Βαπτιζω. The word baptize, though derived from βαπτω, to dip, or plunge into the water, and signifieth primarily such a kind of washing as is used in bucks, where linen is plunged and dipped; is yet taken more largely for any kind of washing, rinsing, or cleansing, even where there is no dipping at all; as Matt, iii. 11, and so on. The native and proper signification of it is, to dip into water, or to plunge under water. John iii. 22, 23. Matt. iii. 16. Acts viii, 38. Leigh.-Crit. Sac.

BaTTil, to baptize; properly, indeed, it signifies to plunge, to immerse, to dip into water: but because it is common to plunge or dip a thing that it may be washed, hence also it signifies to wash, to wash away. BaTтioμos, baptism; immersion, dipping into; washing, washing away. Properly, and according to its etymology, it denotes that washing which is performed by immersion.

Mintert.

Bawrio, to baptize, to dip, or immerse; as we immerse any thing for the purpose of dyeing, or cleansing, in water. Also, to dip, to plunge, to overwhelm in water. Likewise, to wash away, to wash.

Scapula. 1652, To be baptized, is to be dipped in water; metaphorically, to be plunged in afflictions. I am, saith Christ, to be baptized with blood, overwhelmed with sufferings and afflictions.

Poole's Annotat. on Matt. xx. 22. 1688.

The verb Bawrio expresses the form of admitting a proselyte into the Christian Church, which tradition assures us was by a trine immersion, or plunging under water. But of late aspersion, or sprinkling, is admitted by the Church of England instead of im mersion or dipping. Dr. Dan, Scott,

To baptize, signifies to plunge, as is granted by all the world.

Bossuet.

The verb BaπTo signifies immergo; that is, to plunge and dip in; and that was the proper use of water baptism among the Jews, and also by John and the primitive Christians, who used it. Whereas our adversaries, for the most part, only sprinkle a little water upon the forehead, which doth not at all answer to the word baptism. So that if our adversaries will stick to the word, they must alter their method of sprinkling. Robert Barclay's Apology.

John did baptize into water; and it was a baptism, a real dip. ping, or plunging into water; and so a real baptism was John's.

Baptism is the plunging of a man in cold water.

John Gratton.

William Dell, They (the Apostles, at the feast of Pentecost) were now baptized with the Holy Ghost indeed; and that in the strict and proper sense of the word baptize, which signifies to dip, plunge, or put under. Ellwood's Sacred History of the New Testament,

There are two words, which signify suffering of affliction, and they are both applied unto Christ, Matt, xx. 22. "Are ye able to drink of the cup that I shall drink of, or be baptized with the bap◄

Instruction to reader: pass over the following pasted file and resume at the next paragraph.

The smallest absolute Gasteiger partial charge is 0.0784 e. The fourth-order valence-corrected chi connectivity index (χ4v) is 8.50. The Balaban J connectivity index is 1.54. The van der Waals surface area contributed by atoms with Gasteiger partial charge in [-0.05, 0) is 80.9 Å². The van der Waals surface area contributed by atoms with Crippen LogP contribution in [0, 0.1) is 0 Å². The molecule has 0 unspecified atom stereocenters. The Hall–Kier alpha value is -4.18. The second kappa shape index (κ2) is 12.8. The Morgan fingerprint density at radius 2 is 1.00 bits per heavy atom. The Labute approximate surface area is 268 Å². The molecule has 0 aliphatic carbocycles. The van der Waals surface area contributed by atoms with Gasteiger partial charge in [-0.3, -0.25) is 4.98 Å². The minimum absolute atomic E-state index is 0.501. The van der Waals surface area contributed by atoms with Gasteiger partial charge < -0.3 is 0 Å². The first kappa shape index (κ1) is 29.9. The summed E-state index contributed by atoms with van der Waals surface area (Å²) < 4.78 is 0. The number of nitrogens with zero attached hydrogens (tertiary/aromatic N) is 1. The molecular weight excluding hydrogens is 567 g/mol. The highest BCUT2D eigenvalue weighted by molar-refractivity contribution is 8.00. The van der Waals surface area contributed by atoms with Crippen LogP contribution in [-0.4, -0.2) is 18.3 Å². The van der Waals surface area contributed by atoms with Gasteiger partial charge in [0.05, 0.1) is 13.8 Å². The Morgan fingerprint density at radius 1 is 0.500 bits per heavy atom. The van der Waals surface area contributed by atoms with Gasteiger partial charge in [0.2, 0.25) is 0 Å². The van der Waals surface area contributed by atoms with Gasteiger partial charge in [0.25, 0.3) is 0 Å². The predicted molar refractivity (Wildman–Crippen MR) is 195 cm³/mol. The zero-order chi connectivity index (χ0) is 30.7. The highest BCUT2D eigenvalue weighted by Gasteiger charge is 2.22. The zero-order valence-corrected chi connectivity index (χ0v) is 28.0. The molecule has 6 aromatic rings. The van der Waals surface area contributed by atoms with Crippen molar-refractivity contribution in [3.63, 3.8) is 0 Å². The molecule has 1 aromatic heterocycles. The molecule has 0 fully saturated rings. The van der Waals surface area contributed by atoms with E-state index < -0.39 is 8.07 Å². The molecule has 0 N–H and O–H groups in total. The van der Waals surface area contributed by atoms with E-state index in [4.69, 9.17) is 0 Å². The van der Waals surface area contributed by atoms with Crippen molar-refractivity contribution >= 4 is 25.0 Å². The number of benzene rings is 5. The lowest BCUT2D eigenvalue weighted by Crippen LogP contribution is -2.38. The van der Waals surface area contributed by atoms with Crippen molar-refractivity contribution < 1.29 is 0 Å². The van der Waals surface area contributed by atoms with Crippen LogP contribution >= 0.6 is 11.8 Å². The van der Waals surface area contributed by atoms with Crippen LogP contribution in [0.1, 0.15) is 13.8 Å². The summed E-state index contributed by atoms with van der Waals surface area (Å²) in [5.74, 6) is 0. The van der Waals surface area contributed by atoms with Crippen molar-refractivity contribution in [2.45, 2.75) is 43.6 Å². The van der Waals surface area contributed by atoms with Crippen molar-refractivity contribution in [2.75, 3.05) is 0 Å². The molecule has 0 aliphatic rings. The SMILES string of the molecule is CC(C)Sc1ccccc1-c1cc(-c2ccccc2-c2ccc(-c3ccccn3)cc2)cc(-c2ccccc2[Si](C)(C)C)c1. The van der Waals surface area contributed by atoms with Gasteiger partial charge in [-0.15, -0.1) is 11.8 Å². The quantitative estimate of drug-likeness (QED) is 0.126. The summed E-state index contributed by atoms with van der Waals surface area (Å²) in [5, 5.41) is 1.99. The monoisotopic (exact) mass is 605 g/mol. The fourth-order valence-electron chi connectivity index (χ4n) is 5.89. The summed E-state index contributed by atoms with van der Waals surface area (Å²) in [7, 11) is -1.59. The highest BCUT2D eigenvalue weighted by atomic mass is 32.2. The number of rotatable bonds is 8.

tism that I am baptized with?" He that drinketh, hath the water in him; he that is dipped, or plunged, hath the water about him: so it notes the universality of the wrath which Christ suffered.

Bishop Reynolds.

It must be confessed, that in the primitive times, and in those hot countries where the Gospel was first preached, baptism, for the most part, was administered by dipping or plunging the person baptized into water. This ceremony of washing with water was the usual way among the Jews of receiving proselytes; and from thence it was introduced by our Saviour into his church.

Dr. Robert Newton.

I dare not deny my judgment to teach thus far for dipping, above the other forms of sprinkling or pouring: that, were it as orderly in our Church, and used, and no offence to weak souls, I would sooner be induced to dip one that was never before baptized, than to sprinkle one; for to me it would be more significant, and full, and pregnant with former practices.

Mr. John Rogers, in Crosby's Hist. Bapt. Baptized; that is, drown you all over, dip you into the ocean of his grace; opposite to the sprinkling which was in the law.

Leigh's Annotat. on Matt. iii. 11.

Those that are baptized with the Spirit, are as it were plunged into that heavenly flame, whose searching energy devours all their dross, tin, and base alloy. Bp. Hopkins.

Though the ceremony of immersion was anciently more common, as appears from the unanimous language of the Fathers, as often as they speak about baptism; and in a more expressive manner represents the death, burial and resurrection of our Lord, and of us; whence St. Thomas affirms, that the rite of dipping is more com mendable; yet there have been many reasons, for which it was sometimes convenient to alter immersion into some other kindred ceremony. Hence, therefore, the ceremony of pouring, as a medium between dipping and sprinkling, was much used; which custom, Bonaventure says, was in his time much observed in the French